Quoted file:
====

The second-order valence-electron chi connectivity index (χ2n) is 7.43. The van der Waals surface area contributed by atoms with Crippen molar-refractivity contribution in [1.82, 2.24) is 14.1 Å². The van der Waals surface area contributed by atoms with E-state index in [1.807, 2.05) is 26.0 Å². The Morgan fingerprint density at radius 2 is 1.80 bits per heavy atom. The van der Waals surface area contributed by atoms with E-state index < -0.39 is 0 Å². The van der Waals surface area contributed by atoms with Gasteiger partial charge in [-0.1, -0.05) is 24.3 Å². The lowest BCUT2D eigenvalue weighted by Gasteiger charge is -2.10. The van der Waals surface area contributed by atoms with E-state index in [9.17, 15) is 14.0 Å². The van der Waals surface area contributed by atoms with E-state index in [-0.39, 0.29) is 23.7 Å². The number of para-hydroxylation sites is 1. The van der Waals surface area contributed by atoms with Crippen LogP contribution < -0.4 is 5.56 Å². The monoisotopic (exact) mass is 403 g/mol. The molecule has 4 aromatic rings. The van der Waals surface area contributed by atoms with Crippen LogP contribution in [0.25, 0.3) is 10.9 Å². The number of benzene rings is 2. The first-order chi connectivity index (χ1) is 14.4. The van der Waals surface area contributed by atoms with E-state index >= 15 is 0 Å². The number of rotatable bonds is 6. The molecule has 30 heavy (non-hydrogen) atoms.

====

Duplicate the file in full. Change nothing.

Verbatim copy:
The second-order valence-electron chi connectivity index (χ2n) is 7.43. The van der Waals surface area contributed by atoms with Crippen molar-refractivity contribution in [1.82, 2.24) is 14.1 Å². The van der Waals surface area contributed by atoms with E-state index in [1.807, 2.05) is 26.0 Å². The Morgan fingerprint density at radius 2 is 1.80 bits per heavy atom. The van der Waals surface area contributed by atoms with E-state index < -0.39 is 0 Å². The van der Waals surface area contributed by atoms with Gasteiger partial charge in [-0.1, -0.05) is 24.3 Å². The lowest BCUT2D eigenvalue weighted by Gasteiger charge is -2.10. The van der Waals surface area contributed by atoms with E-state index in [9.17, 15) is 14.0 Å². The van der Waals surface area contributed by atoms with E-state index in [-0.39, 0.29) is 23.7 Å². The number of para-hydroxylation sites is 1. The van der Waals surface area contributed by atoms with Crippen LogP contribution < -0.4 is 5.56 Å². The monoisotopic (exact) mass is 403 g/mol. The molecule has 4 aromatic rings. The van der Waals surface area contributed by atoms with Crippen LogP contribution in [0.25, 0.3) is 10.9 Å². The number of benzene rings is 2. The first-order chi connectivity index (χ1) is 14.4. The van der Waals surface area contributed by atoms with E-state index >= 15 is 0 Å². The number of rotatable bonds is 6. The molecule has 30 heavy (non-hydrogen) atoms.